Monday, 9 April 2012

Reading Bazin (#2)

My first post under the title Reading Bazin was about his article "Will CinemaScope Save the Film Industry". Today I will focus on an essay he wrote in the mid-1950s called "Cabiria: The Voyage to the End of Neorealism" (which is translated by Hugh Gray and reprinted in What is Cinema Volume II).

The piece is one which clearly shows the importance of Bazin on the writings of Gilles Deleuze, and it is also a pre-emptive defence of Nights of Cabiria (Le notti di Cabiria, Federico Fellini 1957), a film Bazin feared would be disliked by the critics. He anticipated that they would find it too well-made, too clever, and so in a sense betraying the neorealist movement. But even though Bazin agreed that the film was a professional piece of work, he also said that rather than betraying or abandoning neorealism, Fellini was still true to the movement, and simply pushed its aims and ambitions further than they had been pushed before. But it depends on ones definition of neorealism and Bazin says here that, "it is to be defined not in terms in ends but in means", that it is 'a "phenomenological" realism which never "adjust" reality to meet the need imposed by psychology of drama".

The key for Bazin, and something he talks about at great length, is the film's (and Fellini's) relationship to time and plot. He begins by making a distinction between what he calls "verticality", which is the theme of the author, and "horizontality" which are "the requirements of narrative". In Nights of Cabiria Bazin thinks that these two are in perfect harmony but events happen not because of any "horizontal" necessity but because of "vertical" gravity, and in the films of Fellini it is "impossible for time ever to serve as an abstract or dynamic support - as an a priori framework for narrative structure". Bazin then adds that "the characters themselves, they exist and change only in reference to a purely internal kind of time" (and he argues that this is different from Henri Bergson's idea of time, since it involves too much psychologism).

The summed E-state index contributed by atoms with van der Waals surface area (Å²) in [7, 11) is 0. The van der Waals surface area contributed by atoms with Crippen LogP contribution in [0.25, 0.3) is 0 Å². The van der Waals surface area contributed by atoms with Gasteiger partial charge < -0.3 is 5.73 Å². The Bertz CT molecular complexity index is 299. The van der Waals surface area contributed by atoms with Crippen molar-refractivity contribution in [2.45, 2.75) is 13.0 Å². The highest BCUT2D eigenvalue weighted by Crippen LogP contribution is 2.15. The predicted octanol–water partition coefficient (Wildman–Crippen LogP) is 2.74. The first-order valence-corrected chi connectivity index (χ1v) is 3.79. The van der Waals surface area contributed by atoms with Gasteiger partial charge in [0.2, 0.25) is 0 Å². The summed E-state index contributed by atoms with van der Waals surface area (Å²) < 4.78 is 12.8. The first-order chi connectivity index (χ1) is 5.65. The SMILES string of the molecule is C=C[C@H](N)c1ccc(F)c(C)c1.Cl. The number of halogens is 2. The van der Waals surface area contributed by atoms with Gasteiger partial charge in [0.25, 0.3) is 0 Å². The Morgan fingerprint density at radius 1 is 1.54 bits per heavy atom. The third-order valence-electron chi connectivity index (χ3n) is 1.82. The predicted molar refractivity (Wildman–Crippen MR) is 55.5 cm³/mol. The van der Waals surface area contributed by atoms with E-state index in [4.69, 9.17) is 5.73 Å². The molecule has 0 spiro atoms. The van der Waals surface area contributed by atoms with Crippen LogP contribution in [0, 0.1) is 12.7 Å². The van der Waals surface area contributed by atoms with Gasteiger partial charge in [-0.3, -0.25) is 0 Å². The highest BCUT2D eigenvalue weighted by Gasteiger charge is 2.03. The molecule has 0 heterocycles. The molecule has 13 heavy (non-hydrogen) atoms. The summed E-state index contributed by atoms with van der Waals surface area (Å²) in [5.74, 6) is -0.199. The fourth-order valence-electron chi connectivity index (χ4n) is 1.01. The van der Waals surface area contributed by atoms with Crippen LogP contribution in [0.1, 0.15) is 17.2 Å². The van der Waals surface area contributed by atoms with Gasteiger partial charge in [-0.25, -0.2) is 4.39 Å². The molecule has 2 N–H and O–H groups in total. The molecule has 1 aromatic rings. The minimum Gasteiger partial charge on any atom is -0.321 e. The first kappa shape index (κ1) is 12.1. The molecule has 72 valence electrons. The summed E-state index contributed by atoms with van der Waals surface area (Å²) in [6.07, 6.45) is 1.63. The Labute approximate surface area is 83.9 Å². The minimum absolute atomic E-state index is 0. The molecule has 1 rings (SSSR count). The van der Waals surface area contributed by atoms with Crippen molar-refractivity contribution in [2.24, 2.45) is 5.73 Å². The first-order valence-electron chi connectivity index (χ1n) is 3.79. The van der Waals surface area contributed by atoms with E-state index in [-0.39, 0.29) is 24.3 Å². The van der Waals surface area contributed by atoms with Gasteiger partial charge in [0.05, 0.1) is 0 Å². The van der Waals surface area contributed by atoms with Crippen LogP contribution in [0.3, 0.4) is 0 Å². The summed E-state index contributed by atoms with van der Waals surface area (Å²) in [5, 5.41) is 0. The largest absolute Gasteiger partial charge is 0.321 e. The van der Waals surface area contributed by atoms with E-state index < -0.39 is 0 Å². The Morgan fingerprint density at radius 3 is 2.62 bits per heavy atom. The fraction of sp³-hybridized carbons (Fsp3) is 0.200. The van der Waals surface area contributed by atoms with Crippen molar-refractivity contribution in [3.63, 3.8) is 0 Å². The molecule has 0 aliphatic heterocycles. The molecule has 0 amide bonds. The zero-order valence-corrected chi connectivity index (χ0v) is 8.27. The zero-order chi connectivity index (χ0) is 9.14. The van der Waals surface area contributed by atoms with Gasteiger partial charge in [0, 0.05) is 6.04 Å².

This argument about time and characters is central to both what Bazin sees as an essential part of Fellini's work and to what he perceives as something new in cinema. On the one hand, characters are here not defined by their actions but by their appearances, movements and interactions with their environment. On the other hand, Fellini's narrative is not bound by cause-and-effects and conventions. The filmmaker does not make 'the choice in reference to some pre-existing dramatic organization. In this new perspective, the important sequence can just as well be the long scene that "serves no purposes" by traditional screenplay standards.'

So this is a reason for Bazin why Fellini is still true to his neorealist roots. But Fellini also takes it further by including elements of the "supernatural". (Bazin is not sure which word is the best one, so he also suggests "poetry", "surrealism" and "magic".) One such element is the recurring motif of angels, real and metaphorical, in several of Fellini's films, but Fellini still "achieves it [realism] surpassingly in a poetic reordering of the world".